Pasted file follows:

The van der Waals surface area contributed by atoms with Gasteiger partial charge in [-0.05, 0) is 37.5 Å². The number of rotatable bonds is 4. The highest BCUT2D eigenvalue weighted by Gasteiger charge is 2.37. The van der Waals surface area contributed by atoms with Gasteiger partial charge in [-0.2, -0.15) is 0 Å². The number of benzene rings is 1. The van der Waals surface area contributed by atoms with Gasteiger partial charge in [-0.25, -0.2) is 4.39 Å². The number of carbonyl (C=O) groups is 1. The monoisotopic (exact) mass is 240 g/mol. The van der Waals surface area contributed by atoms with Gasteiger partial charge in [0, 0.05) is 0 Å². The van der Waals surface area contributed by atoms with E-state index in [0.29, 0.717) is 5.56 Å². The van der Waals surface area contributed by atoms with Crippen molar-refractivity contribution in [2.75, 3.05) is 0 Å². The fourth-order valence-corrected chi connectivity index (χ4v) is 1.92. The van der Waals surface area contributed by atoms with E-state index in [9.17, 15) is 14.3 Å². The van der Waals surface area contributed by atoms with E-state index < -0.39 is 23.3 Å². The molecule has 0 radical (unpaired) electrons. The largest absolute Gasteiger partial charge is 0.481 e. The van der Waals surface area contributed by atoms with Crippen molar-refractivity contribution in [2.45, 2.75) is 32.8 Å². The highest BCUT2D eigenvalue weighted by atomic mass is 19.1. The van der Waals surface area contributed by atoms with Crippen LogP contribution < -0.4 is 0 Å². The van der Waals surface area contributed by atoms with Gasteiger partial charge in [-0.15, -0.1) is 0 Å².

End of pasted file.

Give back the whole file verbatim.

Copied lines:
The van der Waals surface area contributed by atoms with Gasteiger partial charge in [-0.05, 0) is 37.5 Å². The number of rotatable bonds is 4. The highest BCUT2D eigenvalue weighted by Gasteiger charge is 2.37. The van der Waals surface area contributed by atoms with Gasteiger partial charge in [-0.2, -0.15) is 0 Å². The number of benzene rings is 1. The van der Waals surface area contributed by atoms with Gasteiger partial charge in [-0.25, -0.2) is 4.39 Å². The number of carbonyl (C=O) groups is 1. The monoisotopic (exact) mass is 240 g/mol. The van der Waals surface area contributed by atoms with Gasteiger partial charge in [0, 0.05) is 0 Å². The van der Waals surface area contributed by atoms with E-state index in [0.29, 0.717) is 5.56 Å². The van der Waals surface area contributed by atoms with Crippen molar-refractivity contribution in [2.75, 3.05) is 0 Å². The fourth-order valence-corrected chi connectivity index (χ4v) is 1.92. The van der Waals surface area contributed by atoms with E-state index in [9.17, 15) is 14.3 Å². The van der Waals surface area contributed by atoms with E-state index < -0.39 is 23.3 Å². The molecule has 0 radical (unpaired) electrons. The largest absolute Gasteiger partial charge is 0.481 e. The van der Waals surface area contributed by atoms with Crippen molar-refractivity contribution in [2.45, 2.75) is 32.8 Å². The highest BCUT2D eigenvalue weighted by atomic mass is 19.1. The van der Waals surface area contributed by atoms with Crippen LogP contribution < -0.4 is 0 Å². The van der Waals surface area contributed by atoms with Gasteiger partial charge in [-0.15, -0.1) is 0 Å².